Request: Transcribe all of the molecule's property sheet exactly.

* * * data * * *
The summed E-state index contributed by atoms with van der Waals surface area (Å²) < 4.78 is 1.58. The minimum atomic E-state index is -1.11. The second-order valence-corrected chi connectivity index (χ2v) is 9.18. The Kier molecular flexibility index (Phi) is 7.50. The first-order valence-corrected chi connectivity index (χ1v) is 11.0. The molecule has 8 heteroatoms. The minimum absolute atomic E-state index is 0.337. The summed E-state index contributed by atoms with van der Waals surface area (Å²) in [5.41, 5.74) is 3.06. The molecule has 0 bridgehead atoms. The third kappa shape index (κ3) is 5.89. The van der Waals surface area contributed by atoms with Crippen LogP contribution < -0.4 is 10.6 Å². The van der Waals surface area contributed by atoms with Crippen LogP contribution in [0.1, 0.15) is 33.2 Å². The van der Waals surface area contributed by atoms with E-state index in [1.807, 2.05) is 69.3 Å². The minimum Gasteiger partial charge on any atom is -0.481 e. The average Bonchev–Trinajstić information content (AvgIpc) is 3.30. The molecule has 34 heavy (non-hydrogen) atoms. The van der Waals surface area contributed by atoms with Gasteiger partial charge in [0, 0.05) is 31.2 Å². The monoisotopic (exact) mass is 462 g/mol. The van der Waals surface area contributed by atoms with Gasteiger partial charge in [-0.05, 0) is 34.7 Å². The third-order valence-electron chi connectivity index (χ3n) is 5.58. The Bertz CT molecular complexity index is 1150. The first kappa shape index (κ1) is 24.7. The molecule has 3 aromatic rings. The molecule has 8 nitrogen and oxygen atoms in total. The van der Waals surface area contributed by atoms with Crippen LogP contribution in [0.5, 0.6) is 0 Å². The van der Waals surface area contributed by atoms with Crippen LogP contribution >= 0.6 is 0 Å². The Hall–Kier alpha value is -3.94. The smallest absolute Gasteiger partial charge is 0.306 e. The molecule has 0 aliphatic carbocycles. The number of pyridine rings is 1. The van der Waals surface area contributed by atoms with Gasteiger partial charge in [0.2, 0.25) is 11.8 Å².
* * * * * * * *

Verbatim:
The summed E-state index contributed by atoms with van der Waals surface area (Å²) < 4.78 is 1.58. The minimum atomic E-state index is -1.11. The second-order valence-corrected chi connectivity index (χ2v) is 9.18. The Kier molecular flexibility index (Phi) is 7.50. The first-order valence-corrected chi connectivity index (χ1v) is 11.0. The molecule has 8 heteroatoms. The minimum absolute atomic E-state index is 0.337. The summed E-state index contributed by atoms with van der Waals surface area (Å²) in [5.41, 5.74) is 3.06. The molecule has 0 bridgehead atoms. The third kappa shape index (κ3) is 5.89. The van der Waals surface area contributed by atoms with Crippen LogP contribution < -0.4 is 10.6 Å². The van der Waals surface area contributed by atoms with Crippen LogP contribution in [0.1, 0.15) is 33.2 Å². The van der Waals surface area contributed by atoms with E-state index in [1.807, 2.05) is 69.3 Å². The minimum Gasteiger partial charge on any atom is -0.481 e. The average Bonchev–Trinajstić information content (AvgIpc) is 3.30. The molecule has 34 heavy (non-hydrogen) atoms. The van der Waals surface area contributed by atoms with Gasteiger partial charge in [0, 0.05) is 31.2 Å². The monoisotopic (exact) mass is 462 g/mol. The van der Waals surface area contributed by atoms with Gasteiger partial charge in [-0.05, 0) is 34.7 Å². The third-order valence-electron chi connectivity index (χ3n) is 5.58. The Bertz CT molecular complexity index is 1150. The first kappa shape index (κ1) is 24.7. The molecule has 3 aromatic rings. The molecule has 8 nitrogen and oxygen atoms in total. The van der Waals surface area contributed by atoms with Crippen LogP contribution in [0.5, 0.6) is 0 Å². The van der Waals surface area contributed by atoms with Crippen LogP contribution >= 0.6 is 0 Å². The Hall–Kier alpha value is -3.94. The smallest absolute Gasteiger partial charge is 0.306 e. The molecule has 0 aliphatic carbocycles. The number of pyridine rings is 1. The van der Waals surface area contributed by atoms with Gasteiger partial charge in [0.2, 0.25) is 11.8 Å².